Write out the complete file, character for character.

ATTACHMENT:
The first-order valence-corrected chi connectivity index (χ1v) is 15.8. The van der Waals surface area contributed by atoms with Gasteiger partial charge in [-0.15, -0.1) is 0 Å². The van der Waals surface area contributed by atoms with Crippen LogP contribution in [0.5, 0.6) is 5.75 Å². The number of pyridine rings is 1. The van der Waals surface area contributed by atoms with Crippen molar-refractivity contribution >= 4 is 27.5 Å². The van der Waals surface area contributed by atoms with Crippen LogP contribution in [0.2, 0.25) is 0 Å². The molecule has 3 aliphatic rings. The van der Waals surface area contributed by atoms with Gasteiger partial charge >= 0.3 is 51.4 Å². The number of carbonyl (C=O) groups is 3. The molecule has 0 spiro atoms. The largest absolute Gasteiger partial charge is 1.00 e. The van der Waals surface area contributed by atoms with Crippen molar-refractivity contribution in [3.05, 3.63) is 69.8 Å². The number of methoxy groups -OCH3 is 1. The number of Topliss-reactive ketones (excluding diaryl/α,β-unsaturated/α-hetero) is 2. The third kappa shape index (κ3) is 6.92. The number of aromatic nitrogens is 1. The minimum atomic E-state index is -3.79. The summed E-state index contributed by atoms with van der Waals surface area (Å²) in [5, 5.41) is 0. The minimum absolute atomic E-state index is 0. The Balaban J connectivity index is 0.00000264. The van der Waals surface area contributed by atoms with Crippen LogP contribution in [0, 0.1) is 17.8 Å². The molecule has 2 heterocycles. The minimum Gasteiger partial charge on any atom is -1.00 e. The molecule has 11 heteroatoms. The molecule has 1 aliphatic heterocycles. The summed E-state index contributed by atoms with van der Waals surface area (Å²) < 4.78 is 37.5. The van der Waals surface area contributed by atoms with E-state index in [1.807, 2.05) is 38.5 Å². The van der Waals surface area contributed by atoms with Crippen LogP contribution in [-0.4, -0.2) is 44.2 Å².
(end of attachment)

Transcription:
The first-order valence-corrected chi connectivity index (χ1v) is 15.8. The van der Waals surface area contributed by atoms with Gasteiger partial charge in [-0.15, -0.1) is 0 Å². The van der Waals surface area contributed by atoms with Crippen LogP contribution in [0.5, 0.6) is 5.75 Å². The number of pyridine rings is 1. The van der Waals surface area contributed by atoms with Crippen molar-refractivity contribution >= 4 is 27.5 Å². The van der Waals surface area contributed by atoms with Crippen LogP contribution in [0.2, 0.25) is 0 Å². The molecule has 3 aliphatic rings. The van der Waals surface area contributed by atoms with Gasteiger partial charge >= 0.3 is 51.4 Å². The number of carbonyl (C=O) groups is 3. The molecule has 0 spiro atoms. The largest absolute Gasteiger partial charge is 1.00 e. The van der Waals surface area contributed by atoms with Crippen molar-refractivity contribution in [3.05, 3.63) is 69.8 Å². The number of methoxy groups -OCH3 is 1. The number of Topliss-reactive ketones (excluding diaryl/α,β-unsaturated/α-hetero) is 2. The third kappa shape index (κ3) is 6.92. The number of aromatic nitrogens is 1. The minimum atomic E-state index is -3.79. The summed E-state index contributed by atoms with van der Waals surface area (Å²) in [5, 5.41) is 0. The minimum absolute atomic E-state index is 0. The Balaban J connectivity index is 0.00000264. The van der Waals surface area contributed by atoms with Crippen LogP contribution in [0, 0.1) is 17.8 Å². The molecule has 2 heterocycles. The minimum Gasteiger partial charge on any atom is -1.00 e. The molecule has 11 heteroatoms. The molecule has 1 aliphatic heterocycles. The summed E-state index contributed by atoms with van der Waals surface area (Å²) < 4.78 is 37.5. The van der Waals surface area contributed by atoms with E-state index in [1.807, 2.05) is 38.5 Å². The van der Waals surface area contributed by atoms with Crippen LogP contribution in [-0.4, -0.2) is 44.2 Å².